Are We Feeding Anger?

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Anger, hostility and violence have become a daily item on the news. This new reality is devastating to those immediately affected, is influencing all our lives, and implies a new order that is terrifying. While there are numerous factors contributing to this epidemic, including the media fueling the fire, what if there is a dietary component?

There is a wealth of research showing that diet affects mood, mind, and memory. Excess body fat is associated with an increased risk for mood disorders, including anxiety and anger. In turn, weight loss is associated with improvements in mood. For example, a study from the University of Adelaide in Australia found that as overweight people lost weight, their moods improved, including reductions in depression, fatigue, tension and anxiety, and anger and hostility. (Journal of Internal Medicine 2016; March 23rd). There also is research suggesting that certain fats fuel hostility, while others improve mood. For example, a study from the University of Vermont found that replacing saturated fats with polyunsaturated fats reduced anger in young adults. (American Journal of Clinical Nutrition 2013;97:689-697) A wealth of research shows that the omega-3s in fatty fish (i.e., DHA and EPA) improve brain function, significantly improve mood, and could play a role in lowering hostility and violent behaviors, as well as having beneficial effects in substance abuse and alcoholism. (Molecular Neurobiology 2011;44:203-215)

What are we feeding our children, and is it building brains that are susceptible to anger and hostility? Unhealthy junk food commercials account for 80% of all televised food ads in the United States and Canada. Children see an average of five food ads an hour. All of those ads market food-like products high in refined grains, sugar, salt, and/or additives. They come with catchy tunes, star celebrities such as Justin Timberlake and Carrie Underwood (see last month’s article, “Shame on them!”), are brightly colored, and use funny voices. The food labels have super heros and cute logos.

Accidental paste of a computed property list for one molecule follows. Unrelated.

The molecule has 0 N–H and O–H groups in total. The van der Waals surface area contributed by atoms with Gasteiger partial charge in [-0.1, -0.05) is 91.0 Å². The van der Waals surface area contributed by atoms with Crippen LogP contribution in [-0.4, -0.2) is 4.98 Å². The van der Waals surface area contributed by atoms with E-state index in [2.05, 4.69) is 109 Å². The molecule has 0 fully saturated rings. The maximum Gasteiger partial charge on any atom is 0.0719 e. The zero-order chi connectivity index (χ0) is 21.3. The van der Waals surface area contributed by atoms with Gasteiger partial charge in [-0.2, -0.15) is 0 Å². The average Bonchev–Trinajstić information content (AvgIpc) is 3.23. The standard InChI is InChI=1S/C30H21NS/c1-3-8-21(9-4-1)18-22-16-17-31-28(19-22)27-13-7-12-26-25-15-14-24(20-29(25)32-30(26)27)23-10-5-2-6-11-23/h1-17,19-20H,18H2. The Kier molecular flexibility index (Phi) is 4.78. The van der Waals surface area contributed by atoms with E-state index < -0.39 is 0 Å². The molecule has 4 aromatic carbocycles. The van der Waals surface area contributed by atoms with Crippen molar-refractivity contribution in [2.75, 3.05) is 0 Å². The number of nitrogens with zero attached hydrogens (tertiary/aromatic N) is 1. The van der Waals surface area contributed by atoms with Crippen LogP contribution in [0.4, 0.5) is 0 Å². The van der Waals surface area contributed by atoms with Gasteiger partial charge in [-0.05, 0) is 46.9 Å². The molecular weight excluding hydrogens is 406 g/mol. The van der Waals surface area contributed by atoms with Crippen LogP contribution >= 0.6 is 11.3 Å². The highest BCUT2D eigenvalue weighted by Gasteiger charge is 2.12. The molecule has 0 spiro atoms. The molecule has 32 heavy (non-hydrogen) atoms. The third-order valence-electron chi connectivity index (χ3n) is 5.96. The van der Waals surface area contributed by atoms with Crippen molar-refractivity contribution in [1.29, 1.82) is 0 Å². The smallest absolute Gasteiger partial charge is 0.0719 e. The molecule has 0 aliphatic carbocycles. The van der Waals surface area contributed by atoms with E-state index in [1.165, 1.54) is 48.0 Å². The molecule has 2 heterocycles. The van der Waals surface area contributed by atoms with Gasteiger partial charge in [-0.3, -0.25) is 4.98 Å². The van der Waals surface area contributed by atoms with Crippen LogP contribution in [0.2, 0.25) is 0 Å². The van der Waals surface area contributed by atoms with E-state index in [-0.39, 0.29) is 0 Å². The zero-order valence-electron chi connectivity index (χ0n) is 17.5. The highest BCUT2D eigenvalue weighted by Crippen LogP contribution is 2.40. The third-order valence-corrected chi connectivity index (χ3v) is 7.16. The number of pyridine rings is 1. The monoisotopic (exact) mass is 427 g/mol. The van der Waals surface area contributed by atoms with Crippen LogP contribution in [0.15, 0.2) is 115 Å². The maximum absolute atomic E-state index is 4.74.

Those ads work. Children describe junk food advertising as “tempting” and “addictive.” They even say they could “lick the screen,” according to a study from the Cancer Research UK. They whine, beg, and plead their parents to buy that junk. And, the parents typically give in. It’s no surprise, coupled with less time spent outdoors in vigorous activity and more time spent in sedentary and solitary activities in front of TV screens, computer monitors, and smart phones, that children today are the fattest they have ever been, with more becoming overweight every year and those already fat getting fatter.

It goes beyond the childhood obesity trend. Food companies allowed to market that junk are like drug dealers. Refined grains and sugar alter brain chemistry, down-regulating dopamine receptors in the brain. Dopamine is the “I liked that, let’s have more” neurotransmitter. The “high” a child gets initially from eating junk eventually dulls that “high” and it takes more and more junk to get the same good feeling. Now, the child needs the food not to feel good, but to avoid feeling bad. (See this month’s article, “The Yale Food Addiction Scale”). It is called food addiction. An addiction that alters brain chemistry and increases the risk for hostility. Why are we allowing this? It is time to demand that highly processed foods be banned from any form of promotion and advertising. Not only for the health of our children, but possibly to curb the violence.

Elizabeth Somer, M.A.,R.D.

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